Trying out Taro
A few weeks ago after brunch with my friends in China Town, my curiosity got the better of me when I spotted a bag of dried taro at a local supermarket. My only past experience of taro had been in a frozen yogurt shop as I tasted a delicious purple “taro” yogurt that was sweet and tangy. With this memory on my taste buds, I purchased the bag under the very mistaken impression that I was buying some kind of dried fruit. When we got outside I tore open the package to share with my friends only to find that the dried taro was as hard as a rock and tasted like… nothing. Actually I couldn’t really tell what it tasted like because it was too hard to bite into. I ended up soaking the dried taro overnight and roasting it with rosemary and herbs like potato slices. It was not terrible but still pretty tough and not particularly flavorful. I still have no idea what dried taro is used for. (If you have any ideas please comment on this post! I still have half a bag..)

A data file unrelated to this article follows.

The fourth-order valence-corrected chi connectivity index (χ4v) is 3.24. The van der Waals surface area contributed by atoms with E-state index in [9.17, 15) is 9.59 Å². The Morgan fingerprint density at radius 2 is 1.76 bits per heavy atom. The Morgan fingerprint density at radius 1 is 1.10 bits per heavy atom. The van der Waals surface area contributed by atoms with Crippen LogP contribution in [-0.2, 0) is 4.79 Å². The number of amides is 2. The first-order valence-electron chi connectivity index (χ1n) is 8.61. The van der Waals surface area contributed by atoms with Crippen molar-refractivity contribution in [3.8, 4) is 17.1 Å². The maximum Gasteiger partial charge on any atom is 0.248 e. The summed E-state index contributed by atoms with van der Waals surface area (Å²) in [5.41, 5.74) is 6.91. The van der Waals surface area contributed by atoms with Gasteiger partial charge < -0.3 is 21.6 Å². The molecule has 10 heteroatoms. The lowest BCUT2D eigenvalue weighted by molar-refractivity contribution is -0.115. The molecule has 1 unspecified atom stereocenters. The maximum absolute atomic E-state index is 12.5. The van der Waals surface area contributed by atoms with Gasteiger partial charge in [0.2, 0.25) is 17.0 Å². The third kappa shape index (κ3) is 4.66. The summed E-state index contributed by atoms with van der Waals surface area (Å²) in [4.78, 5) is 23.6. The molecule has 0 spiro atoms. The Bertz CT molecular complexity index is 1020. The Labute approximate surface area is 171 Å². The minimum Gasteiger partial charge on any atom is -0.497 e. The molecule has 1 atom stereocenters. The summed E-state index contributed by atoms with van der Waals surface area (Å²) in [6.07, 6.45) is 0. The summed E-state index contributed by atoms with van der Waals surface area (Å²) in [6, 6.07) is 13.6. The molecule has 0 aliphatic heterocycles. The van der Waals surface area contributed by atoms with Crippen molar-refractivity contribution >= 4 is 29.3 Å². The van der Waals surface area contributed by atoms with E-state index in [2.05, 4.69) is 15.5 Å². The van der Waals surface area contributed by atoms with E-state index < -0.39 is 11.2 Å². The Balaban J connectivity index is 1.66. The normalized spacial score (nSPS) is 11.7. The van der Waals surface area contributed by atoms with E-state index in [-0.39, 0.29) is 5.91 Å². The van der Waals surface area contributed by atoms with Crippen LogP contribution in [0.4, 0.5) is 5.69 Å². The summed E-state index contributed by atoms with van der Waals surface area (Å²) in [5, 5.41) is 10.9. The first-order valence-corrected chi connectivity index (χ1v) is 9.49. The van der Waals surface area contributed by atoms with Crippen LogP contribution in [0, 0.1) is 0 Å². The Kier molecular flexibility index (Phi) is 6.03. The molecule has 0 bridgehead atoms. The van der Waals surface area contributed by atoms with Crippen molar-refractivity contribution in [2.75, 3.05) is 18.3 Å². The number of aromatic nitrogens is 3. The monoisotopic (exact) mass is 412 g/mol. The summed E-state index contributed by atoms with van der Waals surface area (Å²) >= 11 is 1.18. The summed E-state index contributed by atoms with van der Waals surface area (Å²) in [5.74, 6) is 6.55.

Now even more intrigued by this food, I looked up recipes online and found one that I liked for fresh taro. I peeled and roasted the fresh taro (the small kind, not the giant taro root pieces) with herbs, spices, garlic, and olive oil, loosely following this recipe.
The verdict: It was pretty tasty. Similar to a potato but sweeter and stickier. It was not however, “a dream to peel” for me as the recipe had predicted it would be and ended up being pretty time consuming to make. I ate some of it right after cooking, then sliced and tossed the rest in a pasta dish I made the following day.
Next time: My friends and I are thinking the taro might work to put an interesting twist on mashed potatoes. We would use some part taro, part potato, and plenty of garlic and herbs.